AUGUSTA — Since 1983, when the Maine Legislature designated the first full week in June as Clean Water Week, one of the longest-running signature events by the Maine Water Environment Association has a been a poster contest aimed at engaging youth audiences.

“Most Mainers are not too old to remember when trash was routinely dumped into lakes, and raw sewage was released directly into the ocean and rivers. And while it is important to look back and see how far we’ve come, the water industry is looking ahead to see where we can improve,” said Tim Wade, association president, according to a news release from the association.

In 2022, Maine became the first state to make cutting-edge efforts to stop emerging contaminants like PFAS from ending up in soils and waters. “Our work today feels similar to that of 1983, and we need the support from tomorrow’s water industry leaders,” Wade added.

To reach those youth audiences, MeWEA introduced the “Why Water is Worth it to ME” poster contest, which annually engages hundreds of students statewide to submit artwork from grades K-12. This year, a record 550 students entered, including a 10-year-old refugee that moved to Maine during the Russian invasion.

Hannah Case, a fourth grader from Poland Community School, earned recognition this year after competing for the last three years.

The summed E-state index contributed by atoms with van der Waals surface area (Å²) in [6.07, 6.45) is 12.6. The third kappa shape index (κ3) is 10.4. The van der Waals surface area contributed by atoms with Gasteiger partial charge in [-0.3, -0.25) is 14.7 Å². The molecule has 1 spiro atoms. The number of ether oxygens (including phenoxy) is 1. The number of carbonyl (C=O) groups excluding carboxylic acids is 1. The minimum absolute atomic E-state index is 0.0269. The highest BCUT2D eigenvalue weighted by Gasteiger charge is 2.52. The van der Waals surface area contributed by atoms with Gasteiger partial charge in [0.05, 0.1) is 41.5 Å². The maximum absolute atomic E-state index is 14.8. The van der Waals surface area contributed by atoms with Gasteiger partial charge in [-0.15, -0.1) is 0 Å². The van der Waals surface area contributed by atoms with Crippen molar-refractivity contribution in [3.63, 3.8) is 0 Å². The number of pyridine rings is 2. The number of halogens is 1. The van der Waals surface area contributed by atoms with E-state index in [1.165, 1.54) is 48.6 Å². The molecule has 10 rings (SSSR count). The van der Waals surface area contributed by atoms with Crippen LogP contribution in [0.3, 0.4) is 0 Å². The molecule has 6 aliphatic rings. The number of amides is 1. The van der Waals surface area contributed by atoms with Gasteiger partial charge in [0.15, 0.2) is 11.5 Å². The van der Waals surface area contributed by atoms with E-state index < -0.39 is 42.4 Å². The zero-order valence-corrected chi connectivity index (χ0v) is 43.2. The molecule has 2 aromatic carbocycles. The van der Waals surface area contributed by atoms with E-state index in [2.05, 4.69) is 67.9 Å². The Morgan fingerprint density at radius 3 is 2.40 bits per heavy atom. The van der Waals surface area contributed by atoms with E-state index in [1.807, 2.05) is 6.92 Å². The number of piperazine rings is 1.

Cliff Island School teacher Jenny Baum had the entire school make entries to the contest, one of whom is a recent refugee from Ukraine.


Martina Fernandez Ayora, a student at Dirigo High School in Dixfield, was the winners for grades nine to 12. Submitted photo

Martina Fernandez Ayora, a student at Dirigo High School in Dixfield was the grade nine to 12 winner.

The other top winners were from Madawaska, Lincoln and Sanford.

Over a dozen businesses in downtown Biddeford will display the students’ artwork on Main Street during June, because of a partnership with the Heart of Biddeford, a municipal nonprofit working to improve the quality of life in town.

“The Saco River is a critically important part of Biddeford’s identity and one of the most valuable assets in this community. We all share the responsibility to raise appreciation for clean water in Maine,” said Heart of Biddeford’s Kiara Frishkorn.

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